Living beyond the speed of light

Ok, imagine with me just a second here that it is not only possible to go beyond the speed of light but to also operate yourself at that speed. I mean, brush your teeth, eat your cereal, get dressed, etc. beyond the speed of light. At this point, would you seem to be an entirely mental entity, separate from your body? If you could move faster than light, it stands to reason that you could see the light reflected off your body when you were in a different position - you could get there before the light does and see it afterward. The reason I asked if it would seem like you had no body is because your body would always appear behind of where you actually were, making it seem like you had no body at all. Does anybody follow me at all, or am I operating under flawed assumptions (as I very likely am)?

(Please note, I have only a basic grasp of Einstein’s theories. I’m sure if I’m wrong in this explanation, someone will be behind me shortly to correct.)

First off, it’s physically impossible for anything to exceed the speed of light. And even if you could, the time dialation effects would throw you way off.

Secondly, light has an odd property. No matter how fast you go, the light is always travelling at the same speed relative to you, the observer. That means, that even if you are travelling slightly faster than the speed of light, it’s still travelling at the speed of light + your speed (at least the way you observe it).

Thirdly, assuming your assumption was correct, you may not even see anything…but my brain hurts from trying to remember and make sense of all the above, so I don’t feel like working it out.

Time dilation would be a serious problem. One issue with going faster than the speed of light is you would be going backwards in time. You may be fine with that depending on how much Dr. Who you watched as a kid but think of this. As you approach the speed of light time slows down. When you hit the speed of light (impossible but for the sake of argument) time would stop. At that point how do you figure on accelerating faster than light?

There are many other issues with hitting light speed (such as your mass going to infinity…how do you accelrate an infinite mass?) but suffice it to say it ain’t gonna happen. If you were to speculate on it you’d pretty much have to be something like a disembodied consciousness with no mass to get around at least some of the problems.

Although this is GQ and needs factual answers I will try and speculate on what you would “see” if you went faster than light speed. My guess is nothing (assuming human eyes). If you were going faster than light then light coming from behind you would never catch you so big black nothing there. Light coming to you from in front of you would be blue shifted off the charts…dunno what they’d be at that point but I doubt your eyes would register that wavelength so again more blackness. Also consider that at light speed the universe, to you, has no length in the direction of travel. Faster than light not sure how it would look but I suspect there may be an issue here as well.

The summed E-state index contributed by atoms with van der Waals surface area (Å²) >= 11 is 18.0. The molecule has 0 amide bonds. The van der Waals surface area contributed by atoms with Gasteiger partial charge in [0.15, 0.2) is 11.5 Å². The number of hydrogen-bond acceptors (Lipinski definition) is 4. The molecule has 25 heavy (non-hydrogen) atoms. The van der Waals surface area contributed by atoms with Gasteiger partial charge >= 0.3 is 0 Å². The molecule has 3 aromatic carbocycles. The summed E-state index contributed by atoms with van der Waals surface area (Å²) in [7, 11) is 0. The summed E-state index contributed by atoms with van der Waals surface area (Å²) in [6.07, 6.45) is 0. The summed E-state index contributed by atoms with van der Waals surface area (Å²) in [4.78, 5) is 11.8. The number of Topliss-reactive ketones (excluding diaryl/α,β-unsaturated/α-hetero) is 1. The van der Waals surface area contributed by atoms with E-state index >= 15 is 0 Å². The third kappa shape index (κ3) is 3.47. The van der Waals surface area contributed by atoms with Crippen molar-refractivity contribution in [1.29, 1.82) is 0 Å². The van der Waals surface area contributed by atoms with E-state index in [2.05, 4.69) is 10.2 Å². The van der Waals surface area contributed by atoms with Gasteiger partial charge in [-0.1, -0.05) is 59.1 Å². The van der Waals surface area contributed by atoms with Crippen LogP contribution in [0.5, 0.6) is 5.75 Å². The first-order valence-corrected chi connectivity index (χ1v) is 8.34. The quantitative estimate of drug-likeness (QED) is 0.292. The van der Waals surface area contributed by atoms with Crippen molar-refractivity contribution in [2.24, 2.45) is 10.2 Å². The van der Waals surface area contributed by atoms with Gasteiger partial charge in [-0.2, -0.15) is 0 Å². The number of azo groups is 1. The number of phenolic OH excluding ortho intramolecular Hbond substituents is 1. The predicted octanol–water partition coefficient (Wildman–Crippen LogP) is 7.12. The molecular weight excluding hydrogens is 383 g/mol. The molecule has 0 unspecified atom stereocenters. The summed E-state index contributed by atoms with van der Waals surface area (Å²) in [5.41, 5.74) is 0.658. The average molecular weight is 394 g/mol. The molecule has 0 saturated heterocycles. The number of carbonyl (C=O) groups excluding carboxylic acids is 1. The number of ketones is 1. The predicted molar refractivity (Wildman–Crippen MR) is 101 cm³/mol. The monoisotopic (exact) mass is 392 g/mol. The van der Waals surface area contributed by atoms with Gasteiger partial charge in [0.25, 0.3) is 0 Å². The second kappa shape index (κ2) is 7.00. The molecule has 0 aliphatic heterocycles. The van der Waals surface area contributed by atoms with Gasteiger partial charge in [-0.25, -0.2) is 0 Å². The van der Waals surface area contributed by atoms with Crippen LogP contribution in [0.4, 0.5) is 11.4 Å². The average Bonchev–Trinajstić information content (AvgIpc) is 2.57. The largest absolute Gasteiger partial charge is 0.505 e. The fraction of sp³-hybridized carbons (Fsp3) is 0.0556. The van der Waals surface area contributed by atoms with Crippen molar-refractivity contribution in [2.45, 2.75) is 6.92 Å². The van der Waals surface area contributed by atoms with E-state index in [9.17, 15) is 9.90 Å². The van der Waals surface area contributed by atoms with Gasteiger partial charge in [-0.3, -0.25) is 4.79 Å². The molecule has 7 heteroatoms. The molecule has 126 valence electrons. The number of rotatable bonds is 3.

One fun thing though would be you running past a “stationary” (I use that term loosely) observer. They would not see you coming but when you passed them they’d see two of you. They would see two of you running away from them…one backwards from where you came from and the other running away forwards. Werid stuff.

Reginald Buller (1923)

The problem with your question is that is postulates different physical laws than the ones we know. So you’d have to figure out the physical properties of whatever space you’re in before we can say for sure.

However, as far as the “brushing your teeth” and “eating cereal” part – one would have to assume that you’re in a spaceship (or a really, really, fast moving one story ranch with attached garage). At least up to the speed of light, your interactions with anything in the same frame of reference as yourself would be normal. That is, if the cereal had also been accelerated to the same velocity as yourself, you wouldn’t notice any difference. Assuming that passing the light barrier left enough of you intact to actually possess sensory input and thought processes, it’s likely that you’d still be able to interact normally with anything in your frame of reference.

Interacting with the rest of the universe…I’m not sure, but I think you’d have acquired a greater than infinite mass. Which means that any particle from the external universe is going to be hellishly accelerated when it hits you. Even a photon is going to appear to have infinite energy (at least the ones that can catch you). So the least you can expect when you open the window is the world’s worst sunburn. Aside from that, I’m not sure you could meaningfully interact with the rest of the universe at all.